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A 1920s version of "dancing with the stars" may have influenced jazz music

BYU researcher uncovers partnership between jazz icon Louis Armstrong and eccentric dancers

The hit television show "Dancing with the Stars" has been around only a few years, but a new study by a Brigham Young University researcher shows that a different type of dancing with the stars happening in the late 1920s may have shaped jazz music as we know it.

In an article appearing in the current issue of the Journal of the American Musicological Society, music professor Brian Harker shows that a partnership with a jittering, jiving, dancing duo may have heavily influenced the rhythms of Louis Armstrong, widely recognized as one of the most influential jazz musicians of all time.

Harker's article provides evidence that Armstrong's jazz trumpeting actually took on a more free flowing, innovative and flexible style due to his performing duets with the dancers.

"The dancing seems to have pushed jazz in a new direction," said Harker, who notes that dance's role in the development of early jazz music has not been well understood.

Between the summer of 1926 and the summer of 1927, Armstrong entered into a partnership at Chicago's Sunset Café with a husband-and-wife dance team called Brown and McGraw. Armstrong played his trumpet onstage with the dancers, playing rehearsed--though not written--solos that closely matched their steps, movements or facial expressions.

"This couple introduced rhythmic dance movements to Armstrong, which opened up the way to more complicated dance steps," Harker said. "And the rhythm of those steps may have changed the way Armstrong performed himself."

During the time of their musical collaboration, Armstrong retuned his approach to rhythm. Whereas previously he tended to rely on more or less fixed rhythms, his recordings in late 1926 and 1927 reveal a style that is free and flexible. This rhythm became the foundation for the new jazz language that emerged in the Swing Era.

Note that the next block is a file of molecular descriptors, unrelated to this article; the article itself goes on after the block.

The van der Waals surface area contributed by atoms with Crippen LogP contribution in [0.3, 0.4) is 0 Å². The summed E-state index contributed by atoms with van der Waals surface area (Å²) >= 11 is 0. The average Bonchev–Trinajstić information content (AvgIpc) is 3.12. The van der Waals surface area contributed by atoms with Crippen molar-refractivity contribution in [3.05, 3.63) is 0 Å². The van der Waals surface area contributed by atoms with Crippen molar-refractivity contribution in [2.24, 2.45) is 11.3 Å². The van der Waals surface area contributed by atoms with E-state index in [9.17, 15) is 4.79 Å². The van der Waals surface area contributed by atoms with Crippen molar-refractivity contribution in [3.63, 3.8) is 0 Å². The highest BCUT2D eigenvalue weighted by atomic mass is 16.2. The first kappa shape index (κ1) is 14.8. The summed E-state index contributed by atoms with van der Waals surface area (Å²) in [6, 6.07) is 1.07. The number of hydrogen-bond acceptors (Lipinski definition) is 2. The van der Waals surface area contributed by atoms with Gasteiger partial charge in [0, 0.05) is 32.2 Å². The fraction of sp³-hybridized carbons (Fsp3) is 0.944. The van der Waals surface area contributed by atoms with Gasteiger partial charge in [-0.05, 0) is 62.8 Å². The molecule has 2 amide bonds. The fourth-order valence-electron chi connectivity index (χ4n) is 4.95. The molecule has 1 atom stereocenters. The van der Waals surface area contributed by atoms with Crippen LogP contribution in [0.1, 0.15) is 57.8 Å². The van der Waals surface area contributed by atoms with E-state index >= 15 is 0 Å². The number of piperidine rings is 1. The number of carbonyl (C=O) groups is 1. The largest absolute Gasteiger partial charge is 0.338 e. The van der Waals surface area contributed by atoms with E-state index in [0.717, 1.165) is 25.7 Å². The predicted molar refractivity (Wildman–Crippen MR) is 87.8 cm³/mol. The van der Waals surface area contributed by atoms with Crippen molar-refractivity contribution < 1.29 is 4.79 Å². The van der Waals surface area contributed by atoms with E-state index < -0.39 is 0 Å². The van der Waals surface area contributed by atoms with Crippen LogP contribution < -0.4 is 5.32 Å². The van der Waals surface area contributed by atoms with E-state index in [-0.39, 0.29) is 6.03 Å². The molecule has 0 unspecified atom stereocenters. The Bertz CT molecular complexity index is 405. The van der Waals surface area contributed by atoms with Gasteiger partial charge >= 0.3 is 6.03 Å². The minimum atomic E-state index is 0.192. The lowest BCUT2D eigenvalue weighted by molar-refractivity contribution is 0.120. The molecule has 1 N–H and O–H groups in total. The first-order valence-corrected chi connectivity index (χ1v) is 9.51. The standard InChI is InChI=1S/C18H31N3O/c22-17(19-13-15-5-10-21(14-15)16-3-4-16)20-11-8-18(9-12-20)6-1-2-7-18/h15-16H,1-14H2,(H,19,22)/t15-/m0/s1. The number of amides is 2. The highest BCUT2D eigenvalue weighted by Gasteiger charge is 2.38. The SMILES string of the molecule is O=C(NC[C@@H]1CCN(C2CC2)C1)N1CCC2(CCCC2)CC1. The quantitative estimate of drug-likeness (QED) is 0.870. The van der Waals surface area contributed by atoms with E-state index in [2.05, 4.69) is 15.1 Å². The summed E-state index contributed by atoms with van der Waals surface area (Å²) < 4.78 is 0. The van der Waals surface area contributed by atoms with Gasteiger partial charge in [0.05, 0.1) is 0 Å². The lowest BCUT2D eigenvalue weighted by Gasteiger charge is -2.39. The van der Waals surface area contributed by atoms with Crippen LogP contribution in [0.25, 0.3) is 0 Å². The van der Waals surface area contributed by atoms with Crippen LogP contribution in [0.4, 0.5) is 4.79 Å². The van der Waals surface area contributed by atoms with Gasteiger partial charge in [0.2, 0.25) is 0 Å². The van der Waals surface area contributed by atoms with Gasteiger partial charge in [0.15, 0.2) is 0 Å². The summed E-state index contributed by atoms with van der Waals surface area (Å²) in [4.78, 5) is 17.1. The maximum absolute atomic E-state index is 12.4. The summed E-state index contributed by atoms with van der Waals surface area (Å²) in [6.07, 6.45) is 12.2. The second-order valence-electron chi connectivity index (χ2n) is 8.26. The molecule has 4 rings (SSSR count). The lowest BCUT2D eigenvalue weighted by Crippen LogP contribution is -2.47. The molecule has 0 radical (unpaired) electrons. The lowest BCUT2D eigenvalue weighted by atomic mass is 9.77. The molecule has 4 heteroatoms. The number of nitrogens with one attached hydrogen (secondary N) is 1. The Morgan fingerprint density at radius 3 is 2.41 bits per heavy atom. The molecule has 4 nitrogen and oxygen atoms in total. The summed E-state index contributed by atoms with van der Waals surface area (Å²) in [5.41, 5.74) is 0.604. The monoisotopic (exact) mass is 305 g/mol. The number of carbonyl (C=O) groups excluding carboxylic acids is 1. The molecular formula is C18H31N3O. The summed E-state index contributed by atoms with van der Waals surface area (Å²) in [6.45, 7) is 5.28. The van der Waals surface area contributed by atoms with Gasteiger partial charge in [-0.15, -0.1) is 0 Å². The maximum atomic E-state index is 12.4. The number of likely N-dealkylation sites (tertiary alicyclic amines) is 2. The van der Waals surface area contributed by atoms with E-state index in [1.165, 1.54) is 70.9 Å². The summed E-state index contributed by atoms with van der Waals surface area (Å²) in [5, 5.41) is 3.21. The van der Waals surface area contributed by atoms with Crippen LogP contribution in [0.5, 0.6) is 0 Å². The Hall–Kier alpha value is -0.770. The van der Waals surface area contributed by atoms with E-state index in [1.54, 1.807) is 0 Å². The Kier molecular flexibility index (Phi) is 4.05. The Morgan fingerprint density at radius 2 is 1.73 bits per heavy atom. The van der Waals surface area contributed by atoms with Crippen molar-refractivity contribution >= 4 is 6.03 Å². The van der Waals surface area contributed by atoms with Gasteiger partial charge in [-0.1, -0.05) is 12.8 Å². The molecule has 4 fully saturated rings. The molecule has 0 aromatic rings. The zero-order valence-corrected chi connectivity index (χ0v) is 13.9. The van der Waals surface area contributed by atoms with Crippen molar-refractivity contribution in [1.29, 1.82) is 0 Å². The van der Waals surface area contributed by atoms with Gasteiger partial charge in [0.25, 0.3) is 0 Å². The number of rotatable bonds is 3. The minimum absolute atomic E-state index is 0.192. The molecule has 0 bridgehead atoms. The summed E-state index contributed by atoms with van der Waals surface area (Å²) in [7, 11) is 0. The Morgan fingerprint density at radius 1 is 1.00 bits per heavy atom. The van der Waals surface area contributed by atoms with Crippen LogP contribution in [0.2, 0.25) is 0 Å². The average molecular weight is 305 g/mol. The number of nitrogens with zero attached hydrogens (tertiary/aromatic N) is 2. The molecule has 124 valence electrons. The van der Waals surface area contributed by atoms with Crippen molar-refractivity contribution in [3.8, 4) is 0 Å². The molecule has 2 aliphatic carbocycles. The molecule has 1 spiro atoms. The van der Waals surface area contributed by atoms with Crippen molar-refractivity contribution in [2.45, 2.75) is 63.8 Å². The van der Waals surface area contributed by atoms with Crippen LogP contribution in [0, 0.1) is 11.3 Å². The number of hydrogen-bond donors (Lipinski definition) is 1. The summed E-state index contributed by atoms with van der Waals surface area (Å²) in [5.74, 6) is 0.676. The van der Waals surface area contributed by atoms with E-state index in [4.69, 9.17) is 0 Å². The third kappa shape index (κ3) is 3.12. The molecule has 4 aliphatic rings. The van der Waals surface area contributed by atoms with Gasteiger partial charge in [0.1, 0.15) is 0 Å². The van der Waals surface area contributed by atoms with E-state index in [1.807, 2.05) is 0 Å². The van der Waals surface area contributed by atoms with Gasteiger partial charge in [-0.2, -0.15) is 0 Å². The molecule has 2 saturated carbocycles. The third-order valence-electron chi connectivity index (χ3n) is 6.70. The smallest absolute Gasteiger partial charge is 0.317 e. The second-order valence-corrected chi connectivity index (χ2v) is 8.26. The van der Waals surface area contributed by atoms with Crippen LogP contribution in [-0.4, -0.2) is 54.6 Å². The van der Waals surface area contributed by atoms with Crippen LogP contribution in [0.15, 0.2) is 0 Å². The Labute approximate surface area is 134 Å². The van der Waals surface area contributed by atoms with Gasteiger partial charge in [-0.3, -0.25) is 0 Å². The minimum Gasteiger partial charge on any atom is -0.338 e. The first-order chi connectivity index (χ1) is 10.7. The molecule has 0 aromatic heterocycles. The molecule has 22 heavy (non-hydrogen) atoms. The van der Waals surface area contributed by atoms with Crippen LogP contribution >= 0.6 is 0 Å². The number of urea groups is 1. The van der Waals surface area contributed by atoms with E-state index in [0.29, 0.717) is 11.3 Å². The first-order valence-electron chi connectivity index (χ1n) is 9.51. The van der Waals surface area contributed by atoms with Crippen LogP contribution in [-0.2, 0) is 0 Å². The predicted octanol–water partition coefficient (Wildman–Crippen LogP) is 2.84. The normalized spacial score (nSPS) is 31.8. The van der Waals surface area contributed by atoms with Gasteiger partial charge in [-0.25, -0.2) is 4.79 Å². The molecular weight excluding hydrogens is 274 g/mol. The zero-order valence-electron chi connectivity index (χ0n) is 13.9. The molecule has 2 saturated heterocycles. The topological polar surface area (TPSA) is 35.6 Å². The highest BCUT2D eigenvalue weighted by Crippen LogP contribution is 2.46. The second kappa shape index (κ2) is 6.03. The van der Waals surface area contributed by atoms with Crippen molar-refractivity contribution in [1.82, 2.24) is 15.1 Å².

"For Harker to be able to piece together what the eccentric dance of the time was like and how it influenced a major player at a turning point in jazz history is truly remarkable," said Kate van Orden, editor for the Journal of the American Musicological Society and professor of music at the University of California-Berkeley. "It's masterful work in every respect - its methodological conception, archival research, music analysis and presentation."

Harker uncovered this little known partnership between Armstrong and Brown and McGraw during a research sabbatical in New York City in 2005 and 2006. While digging through an interview with a trumpet player named Doc Cheatham, Harker found references to this partnership. From there, Harker went on a treasure hunt and found additional sources from newspapers, clippings in Armstrong's scrapbooks, census records and a 1926 court case between Brown and McGraw and a club in which they performed. Harker also tracked down a living nephew of the dancing couple who provided additional personal information.

Harker learned that Armstrong not only accompanied the duo, but he also worked out solos based on their dancing. "Big Butter and Egg Man" is one such solo that may have been influenced in this way.

A quote from Armstrong on the collaboration is cited in the paper: "There was the team of Brown and McGraw -- they did a jazz dance that just wouldn't quit. I'd blow for their act, and every step they made, I put the notes to it."

Harker said this finding led to the discovery of other examples of jazz trumpet soloists not only working with dancers, but also getting on stages and performing along with them.

It took the BYU researcher two years to harmonize the research and write the paper. It includes the first scholarly writings about Brown and McGraw, a duo that faded out when they couldn't translate their act to movies and radio.

This is not the first time Harker has researched Armstrong. The music history and theory professor, who also plays the jazz trumpet, first started studying Armstrong while working on his Ph.D. dissertation. He won the 1999 Irving Lowens Award for his article, "'Telling a Story': Louis Armstrong and Coherence in Early Jazz," published by Current Musicology.

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